For organization wide adoption of Kubernetes to be successful, you will need to spend time improving security, efficiency and reliability. It is important to have visibility into your configurations around these topics.
You need to identify who is responsible for Kubernetes cluster security and how it will be managed. Can you quickly identify misconfigurations that leave security holes in your container and Kubernetes implementation?
Is Kubernetes running efficiently? Who is responsible for monitoring resource utilization to ensure you are not over provisioning or under provisioning resources. What’s the scope of your application or service?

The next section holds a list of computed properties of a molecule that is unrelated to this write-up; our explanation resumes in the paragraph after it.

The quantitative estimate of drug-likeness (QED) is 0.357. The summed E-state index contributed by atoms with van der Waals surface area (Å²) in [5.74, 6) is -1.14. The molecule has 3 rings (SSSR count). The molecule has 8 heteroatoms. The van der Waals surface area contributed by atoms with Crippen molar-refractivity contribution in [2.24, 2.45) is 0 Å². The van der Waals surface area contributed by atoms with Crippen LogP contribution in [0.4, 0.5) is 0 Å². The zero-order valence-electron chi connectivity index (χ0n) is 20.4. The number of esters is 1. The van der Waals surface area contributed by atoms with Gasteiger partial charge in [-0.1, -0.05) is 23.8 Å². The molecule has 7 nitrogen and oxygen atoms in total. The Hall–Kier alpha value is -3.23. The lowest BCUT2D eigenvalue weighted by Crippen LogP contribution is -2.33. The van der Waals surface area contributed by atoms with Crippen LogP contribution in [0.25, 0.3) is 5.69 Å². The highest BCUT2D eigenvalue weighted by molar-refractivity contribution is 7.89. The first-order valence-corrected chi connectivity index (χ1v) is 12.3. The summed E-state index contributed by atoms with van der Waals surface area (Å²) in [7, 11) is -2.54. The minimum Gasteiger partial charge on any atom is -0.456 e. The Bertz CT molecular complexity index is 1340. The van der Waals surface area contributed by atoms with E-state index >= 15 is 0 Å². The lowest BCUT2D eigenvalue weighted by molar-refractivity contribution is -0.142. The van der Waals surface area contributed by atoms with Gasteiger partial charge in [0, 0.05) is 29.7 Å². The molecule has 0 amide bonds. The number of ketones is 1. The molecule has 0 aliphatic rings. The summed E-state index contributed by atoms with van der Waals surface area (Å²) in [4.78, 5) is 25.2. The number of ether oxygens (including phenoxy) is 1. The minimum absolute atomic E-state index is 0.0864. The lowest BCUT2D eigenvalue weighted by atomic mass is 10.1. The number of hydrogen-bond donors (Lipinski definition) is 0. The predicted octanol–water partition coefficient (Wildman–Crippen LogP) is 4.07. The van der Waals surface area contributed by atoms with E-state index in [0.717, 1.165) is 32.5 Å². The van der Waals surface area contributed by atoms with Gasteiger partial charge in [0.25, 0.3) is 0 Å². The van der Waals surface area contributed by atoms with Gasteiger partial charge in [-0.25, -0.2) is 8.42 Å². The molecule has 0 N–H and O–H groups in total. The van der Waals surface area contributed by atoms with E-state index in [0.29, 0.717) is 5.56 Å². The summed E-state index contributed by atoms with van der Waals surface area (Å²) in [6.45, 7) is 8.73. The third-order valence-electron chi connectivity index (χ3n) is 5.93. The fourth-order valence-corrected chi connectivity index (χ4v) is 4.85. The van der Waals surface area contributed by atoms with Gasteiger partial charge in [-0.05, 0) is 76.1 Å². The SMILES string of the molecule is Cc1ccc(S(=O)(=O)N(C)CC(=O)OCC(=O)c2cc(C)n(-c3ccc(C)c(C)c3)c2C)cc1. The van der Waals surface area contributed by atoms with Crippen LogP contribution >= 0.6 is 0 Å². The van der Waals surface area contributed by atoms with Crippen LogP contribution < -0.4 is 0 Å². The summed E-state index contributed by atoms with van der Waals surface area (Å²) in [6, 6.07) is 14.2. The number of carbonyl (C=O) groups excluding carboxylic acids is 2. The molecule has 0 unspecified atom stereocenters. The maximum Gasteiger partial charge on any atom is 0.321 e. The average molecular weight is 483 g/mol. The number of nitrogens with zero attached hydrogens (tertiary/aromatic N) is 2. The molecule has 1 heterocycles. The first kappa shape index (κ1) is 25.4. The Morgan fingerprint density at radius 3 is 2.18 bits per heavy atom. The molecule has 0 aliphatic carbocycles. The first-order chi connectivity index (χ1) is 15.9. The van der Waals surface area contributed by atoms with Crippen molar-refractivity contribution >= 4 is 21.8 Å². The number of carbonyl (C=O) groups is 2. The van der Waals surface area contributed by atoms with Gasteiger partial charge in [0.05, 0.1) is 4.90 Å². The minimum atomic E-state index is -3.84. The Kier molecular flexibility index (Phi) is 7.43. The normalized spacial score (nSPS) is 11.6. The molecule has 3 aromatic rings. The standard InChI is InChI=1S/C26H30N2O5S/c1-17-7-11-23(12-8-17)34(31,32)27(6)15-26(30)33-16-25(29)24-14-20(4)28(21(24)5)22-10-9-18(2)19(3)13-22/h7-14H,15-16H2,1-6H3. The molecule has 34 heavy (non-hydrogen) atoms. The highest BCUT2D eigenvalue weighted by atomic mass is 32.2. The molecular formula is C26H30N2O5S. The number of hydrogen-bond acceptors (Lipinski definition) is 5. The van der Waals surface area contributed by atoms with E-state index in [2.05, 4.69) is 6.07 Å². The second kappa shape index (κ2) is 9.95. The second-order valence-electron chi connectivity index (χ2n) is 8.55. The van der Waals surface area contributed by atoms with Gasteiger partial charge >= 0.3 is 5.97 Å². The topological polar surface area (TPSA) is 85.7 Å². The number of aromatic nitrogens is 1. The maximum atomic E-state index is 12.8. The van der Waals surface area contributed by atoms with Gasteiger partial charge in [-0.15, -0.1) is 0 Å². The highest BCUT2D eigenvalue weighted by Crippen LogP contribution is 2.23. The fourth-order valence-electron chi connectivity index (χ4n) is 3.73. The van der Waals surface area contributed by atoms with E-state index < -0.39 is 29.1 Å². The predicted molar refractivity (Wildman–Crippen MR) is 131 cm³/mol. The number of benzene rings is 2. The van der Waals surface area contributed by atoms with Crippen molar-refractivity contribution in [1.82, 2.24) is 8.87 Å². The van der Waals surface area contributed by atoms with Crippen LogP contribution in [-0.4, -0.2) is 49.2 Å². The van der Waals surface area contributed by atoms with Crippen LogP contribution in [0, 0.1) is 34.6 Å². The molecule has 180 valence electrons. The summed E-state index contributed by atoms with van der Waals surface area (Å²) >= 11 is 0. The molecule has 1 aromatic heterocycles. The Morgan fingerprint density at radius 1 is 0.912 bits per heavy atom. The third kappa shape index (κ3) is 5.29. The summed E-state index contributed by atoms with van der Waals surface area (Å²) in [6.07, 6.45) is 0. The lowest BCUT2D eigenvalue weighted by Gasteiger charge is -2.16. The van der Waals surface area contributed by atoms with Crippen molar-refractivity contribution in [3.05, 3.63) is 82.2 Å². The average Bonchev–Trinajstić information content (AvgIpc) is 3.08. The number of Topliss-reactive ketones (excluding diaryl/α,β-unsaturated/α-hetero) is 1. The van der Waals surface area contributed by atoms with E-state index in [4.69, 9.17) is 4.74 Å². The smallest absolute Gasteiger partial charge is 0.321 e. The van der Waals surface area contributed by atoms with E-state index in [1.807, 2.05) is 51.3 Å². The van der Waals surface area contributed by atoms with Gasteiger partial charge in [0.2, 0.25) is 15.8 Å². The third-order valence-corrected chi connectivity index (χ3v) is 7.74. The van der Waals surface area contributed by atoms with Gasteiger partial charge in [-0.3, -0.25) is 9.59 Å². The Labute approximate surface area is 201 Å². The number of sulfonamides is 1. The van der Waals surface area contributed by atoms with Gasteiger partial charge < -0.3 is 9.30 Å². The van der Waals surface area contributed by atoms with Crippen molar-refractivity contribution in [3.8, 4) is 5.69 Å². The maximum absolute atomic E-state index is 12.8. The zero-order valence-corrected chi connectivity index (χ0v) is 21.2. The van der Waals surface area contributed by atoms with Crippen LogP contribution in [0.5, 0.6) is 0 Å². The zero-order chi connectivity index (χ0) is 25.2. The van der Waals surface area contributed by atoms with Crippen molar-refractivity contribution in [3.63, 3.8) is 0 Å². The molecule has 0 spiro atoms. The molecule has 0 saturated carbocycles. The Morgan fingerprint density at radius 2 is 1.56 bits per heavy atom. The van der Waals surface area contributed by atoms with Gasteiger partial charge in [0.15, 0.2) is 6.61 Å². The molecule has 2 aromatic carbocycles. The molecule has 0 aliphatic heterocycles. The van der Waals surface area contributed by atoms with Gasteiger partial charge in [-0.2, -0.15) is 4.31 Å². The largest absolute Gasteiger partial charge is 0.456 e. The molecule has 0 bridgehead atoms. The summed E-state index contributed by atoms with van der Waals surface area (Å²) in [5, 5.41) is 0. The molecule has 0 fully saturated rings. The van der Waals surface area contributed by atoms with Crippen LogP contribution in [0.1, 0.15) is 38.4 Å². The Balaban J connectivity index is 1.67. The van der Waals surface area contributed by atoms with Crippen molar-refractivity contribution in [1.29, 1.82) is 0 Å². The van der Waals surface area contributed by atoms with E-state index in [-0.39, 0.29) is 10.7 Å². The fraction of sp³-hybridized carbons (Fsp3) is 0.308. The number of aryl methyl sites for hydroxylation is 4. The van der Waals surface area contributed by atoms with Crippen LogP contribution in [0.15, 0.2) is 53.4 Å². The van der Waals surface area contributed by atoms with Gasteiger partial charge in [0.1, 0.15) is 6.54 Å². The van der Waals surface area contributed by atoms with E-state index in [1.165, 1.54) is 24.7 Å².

Does Kubernetes introduce any downtime challenges? Is the system reliable? Are you implementing all of the self-healing, autoscaling functionality and doing it without introducing configuration problems?
Each of these areas requires you and your team to develop policies and establish ways to easily ensure they are implemented across your clusters. Policy-driven configuration validation can help to:
- Enforce custom policies through Open Policy Agent (OPA) integrations at the CI/CD stage, or as an admission controller
- Prevent mistakes by detecting issues during application development to prevent mistakes from entering production in the first place
- Save time by automatically scanning containers for vulnerabilities and auditing clusters for weaknesses
- Reduce costs by identifying how to increase the efficiency of Kubernetes compute resources